1. Piroplasmosis of the horse is a disease with periods also pronounced by physical-chemical alterations of blood and serum.
2. The haemolysis, produced by the intra-globular parasites, has to be considered to be the cause of a great number of physical-chemical symptoms of the serum, for the latter depend in several points on the state of the blood corpuscles.
3. Volume of blood corpuscles, viscosity, and specific gravity of the blood all decrease. Never was an increase of the viscosity noticed; contrary to what is observed in horse-sickness.
4. Viscosity, specific gravity, conductivity, and surface tension of serum also decrease, the latter especially in the beginning of the disease. The osmotic pressure of serum decreases in every instance; in four cases out of six an increase precedes, and can amount even to more than 100 per cent. The specific gravity decreases in four instances and increases in two instances.
5. Physical-chemical alterations emphasise themselves by the methods in use before the temperature starts to rise (conductivity the first day, depression of freezing point, viscosity, surface tension, and specific gravity). Therefore, if we call incubation period the time between infection and the appearance of the first signs of the disease, it would be in some of our cases of piroplasmosis not more than twenty-four hours (2840, 2841); in other cases (3260, 3248, 3249), about four days; that is to say, much shorter than when only considering the appearance of fever.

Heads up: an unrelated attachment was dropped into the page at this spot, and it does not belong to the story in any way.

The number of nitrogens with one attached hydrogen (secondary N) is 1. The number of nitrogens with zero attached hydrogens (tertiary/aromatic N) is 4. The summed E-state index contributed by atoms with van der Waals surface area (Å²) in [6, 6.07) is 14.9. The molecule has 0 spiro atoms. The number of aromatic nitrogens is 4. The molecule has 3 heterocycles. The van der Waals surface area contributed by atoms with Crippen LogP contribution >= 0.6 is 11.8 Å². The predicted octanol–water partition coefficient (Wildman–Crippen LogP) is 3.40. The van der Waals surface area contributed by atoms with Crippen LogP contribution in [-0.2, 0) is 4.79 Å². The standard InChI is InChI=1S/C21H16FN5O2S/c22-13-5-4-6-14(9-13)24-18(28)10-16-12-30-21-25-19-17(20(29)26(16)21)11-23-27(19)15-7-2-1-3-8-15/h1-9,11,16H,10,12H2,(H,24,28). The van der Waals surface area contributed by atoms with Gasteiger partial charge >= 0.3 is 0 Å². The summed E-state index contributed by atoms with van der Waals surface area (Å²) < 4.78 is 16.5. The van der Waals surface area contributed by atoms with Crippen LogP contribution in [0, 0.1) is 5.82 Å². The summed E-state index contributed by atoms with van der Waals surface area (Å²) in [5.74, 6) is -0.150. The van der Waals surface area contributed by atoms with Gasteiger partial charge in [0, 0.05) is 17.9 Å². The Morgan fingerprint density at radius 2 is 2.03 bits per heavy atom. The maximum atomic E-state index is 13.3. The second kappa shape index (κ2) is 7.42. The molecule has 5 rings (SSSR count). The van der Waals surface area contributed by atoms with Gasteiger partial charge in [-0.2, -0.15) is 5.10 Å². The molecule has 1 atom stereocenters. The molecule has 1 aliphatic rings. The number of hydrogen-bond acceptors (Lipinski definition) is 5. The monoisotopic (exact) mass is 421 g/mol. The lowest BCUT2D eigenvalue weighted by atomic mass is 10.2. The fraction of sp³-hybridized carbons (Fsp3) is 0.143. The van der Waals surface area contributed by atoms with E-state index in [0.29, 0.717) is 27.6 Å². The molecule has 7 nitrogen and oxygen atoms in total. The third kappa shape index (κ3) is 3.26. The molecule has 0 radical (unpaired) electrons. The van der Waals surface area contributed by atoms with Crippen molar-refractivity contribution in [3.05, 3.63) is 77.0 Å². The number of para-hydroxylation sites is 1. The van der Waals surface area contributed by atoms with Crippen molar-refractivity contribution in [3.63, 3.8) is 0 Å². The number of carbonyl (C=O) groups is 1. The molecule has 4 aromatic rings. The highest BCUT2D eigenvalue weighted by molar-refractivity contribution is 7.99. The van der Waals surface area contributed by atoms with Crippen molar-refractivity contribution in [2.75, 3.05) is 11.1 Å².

6. The physical-chemical alterations of the urine are not typical and regular, like those of serum and blood; some of them are extraordinary, all show dependence on the state of the serum and demonstrate again the regulatory functions of the kidneys.
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